First, tick the checkbox to Enable Content Restriction. After that, from the dropdown, choose the criteria to allow access to your content. You can choose from All Logged In Users, Choose Specific Roles, and Guest Users.
You can also type in custom messages to display in case a user who doesn’t meet your criteria tries to access the content on your site.
Suppose you want to set the Allow Access To option to people with specific user roles. You’ll need to select Choose Specific Rules from the dropdown. When you click on the said option, a new option to choose a user role appears below. Once that’s done, hit the Save Changes button at the bottom.
This will apply the restriction to all the pages and posts on your WordPress site. Hence, registered users with only the user role you chose will be able to access the content.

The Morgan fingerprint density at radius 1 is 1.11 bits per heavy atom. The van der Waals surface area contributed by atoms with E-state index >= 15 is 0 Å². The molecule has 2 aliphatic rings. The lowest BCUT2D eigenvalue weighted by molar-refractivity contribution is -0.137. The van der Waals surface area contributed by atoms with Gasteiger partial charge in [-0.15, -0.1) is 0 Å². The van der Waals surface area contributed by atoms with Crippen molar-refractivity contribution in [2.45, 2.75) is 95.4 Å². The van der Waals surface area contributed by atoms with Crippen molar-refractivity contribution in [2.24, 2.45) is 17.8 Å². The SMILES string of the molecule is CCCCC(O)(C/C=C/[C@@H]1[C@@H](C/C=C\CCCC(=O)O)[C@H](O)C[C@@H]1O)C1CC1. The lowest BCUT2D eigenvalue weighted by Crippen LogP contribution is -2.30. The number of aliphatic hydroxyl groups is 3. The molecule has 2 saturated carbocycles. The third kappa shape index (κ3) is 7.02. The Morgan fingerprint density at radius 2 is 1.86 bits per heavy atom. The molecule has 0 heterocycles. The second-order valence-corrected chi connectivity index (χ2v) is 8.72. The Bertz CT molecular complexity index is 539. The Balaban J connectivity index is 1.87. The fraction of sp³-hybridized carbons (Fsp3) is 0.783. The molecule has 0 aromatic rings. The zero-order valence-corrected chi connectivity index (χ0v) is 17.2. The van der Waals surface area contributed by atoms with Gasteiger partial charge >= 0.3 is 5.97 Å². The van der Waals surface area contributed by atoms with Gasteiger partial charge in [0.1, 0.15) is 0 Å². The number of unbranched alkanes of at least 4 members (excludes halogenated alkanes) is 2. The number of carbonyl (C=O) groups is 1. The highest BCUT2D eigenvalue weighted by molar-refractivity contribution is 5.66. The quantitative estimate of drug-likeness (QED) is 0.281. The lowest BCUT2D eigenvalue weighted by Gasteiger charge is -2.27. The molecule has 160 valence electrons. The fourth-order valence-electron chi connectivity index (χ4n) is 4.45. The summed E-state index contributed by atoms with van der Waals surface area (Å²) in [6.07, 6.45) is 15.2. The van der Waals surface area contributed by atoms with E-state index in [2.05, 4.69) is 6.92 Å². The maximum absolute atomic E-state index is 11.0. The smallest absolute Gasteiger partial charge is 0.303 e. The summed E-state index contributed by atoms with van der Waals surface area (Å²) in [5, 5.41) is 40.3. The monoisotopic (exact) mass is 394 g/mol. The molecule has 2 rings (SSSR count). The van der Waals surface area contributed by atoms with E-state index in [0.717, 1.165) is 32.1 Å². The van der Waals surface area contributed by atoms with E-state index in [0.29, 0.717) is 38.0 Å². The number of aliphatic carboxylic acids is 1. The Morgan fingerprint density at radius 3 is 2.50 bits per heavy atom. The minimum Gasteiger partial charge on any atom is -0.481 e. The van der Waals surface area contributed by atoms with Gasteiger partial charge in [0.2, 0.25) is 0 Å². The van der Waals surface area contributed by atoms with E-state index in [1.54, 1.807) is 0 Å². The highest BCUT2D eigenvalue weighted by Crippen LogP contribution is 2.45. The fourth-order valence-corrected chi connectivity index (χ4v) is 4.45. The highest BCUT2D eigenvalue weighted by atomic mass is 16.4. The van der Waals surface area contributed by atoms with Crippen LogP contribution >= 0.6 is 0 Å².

Individual Pages/Posts Settings
Now, you might also need to set different restriction rules for different content on your site. In that case, you can open the individual pages and posts and configure their restriction settings.
It’s pretty simple; we’ll show you how.
Go to Pages or Posts on your WordPress dashboard depending on where you want to apply restrictions. Here, open a page or post of your choice, then scroll down to the bottom.
You’ll see the Restrict This Content section with two options. First of all, tick the checkbox for Restrict Full Content. You can also see a little information about partial content restriction, but we’ll come to that later.